So guys, it’s just events, call the controller, then more events. Yep, that’s it. And now that we’ve journeyed to the core of Symfony’s request and response flow, let’s bend this to our will to do some crazy, custom things.

Leave a comment!

  • 2016-04-24 weaverryan

    Hi Andrew!

    You stumbled upon a *really* interesting thing :). In Symfony, the dump() function relies on a listener on kernel.request - called DumpListener - to "initialize" itself. If you try to use dump() before kernel.request is dispatched, it won't work. I honestly never knew that - I had never used dump() this early in the process :).

    Cheers!

  • 2016-04-22 Andrew Grudin

    Yes, I see "test".

    $ php -i | grep display_errors
    display_errors => STDOUT => STDOUT

    Options in php.ini:

    display_errors=On
    display_startup_errors=On
    error_reporting=E_ALL
    html_errors=On
    log_errors=On

    were commented out before . Recheck for sure I set up values on them(see above), save, and then restart Appache. Nevertheless still empty page.
    If I check:

    $event = new FilterControllerEvent($this, $controller, $request, $type);
    dump($event);die('test2');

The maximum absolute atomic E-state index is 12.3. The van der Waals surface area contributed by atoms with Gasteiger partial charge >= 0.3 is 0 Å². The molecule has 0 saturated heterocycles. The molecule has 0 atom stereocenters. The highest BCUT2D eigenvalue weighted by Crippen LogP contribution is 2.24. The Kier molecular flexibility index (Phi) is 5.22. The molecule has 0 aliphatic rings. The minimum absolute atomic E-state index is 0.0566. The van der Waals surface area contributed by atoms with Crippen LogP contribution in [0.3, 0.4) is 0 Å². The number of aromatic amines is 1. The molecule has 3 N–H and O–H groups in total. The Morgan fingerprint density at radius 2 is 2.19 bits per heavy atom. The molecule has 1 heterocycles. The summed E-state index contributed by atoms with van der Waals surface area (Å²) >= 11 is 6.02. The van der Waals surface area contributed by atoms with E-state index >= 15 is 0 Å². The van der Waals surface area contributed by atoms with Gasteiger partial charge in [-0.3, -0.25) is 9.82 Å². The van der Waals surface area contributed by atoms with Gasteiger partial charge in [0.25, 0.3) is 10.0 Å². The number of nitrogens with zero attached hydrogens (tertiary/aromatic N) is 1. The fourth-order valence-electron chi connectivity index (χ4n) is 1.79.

That woks fine, I get object:

    test2

    HttpKernel.php on line 151:
    FilterControllerEvent {#107 ▼
    -controller: array:2 [▶]
    -kernel: HttpKernel {#246 ▶}
    -request: Request {#7 ▶}
    -requestType: 1
    -propagationStopped: false
    }

    Tell me, Ryan, please, did you try to check:

    $event = new GetResponseEvent($this, $request, $type);
    dump($event);die;

    on your computer?
    What did you get in browser ?

  • 2016-04-19 weaverryan

    Oh no! That *is* weird - the dump() should dump *something*. If you change this to dump($event);die('test') - do you see the word "test"? Also, check that php.ini is setup to show syntax errors. You can do this by running the following command at the command line:


    php -i | grep display_errors

    If this says "No" or "Off" or something like that, it could be a problem :). You can fix it by editing your php.ini file and changing this setting. To find *where* your php.ini file is, use:


    php --ini

    And look for "Loaded Configuration File".

    Let me know what you find out!

  • 2016-04-16 Andrew Grudin

    $event = new GetResponseEvent($this, $request, $type);
    dump($event);die;

    I get empty page! What about you?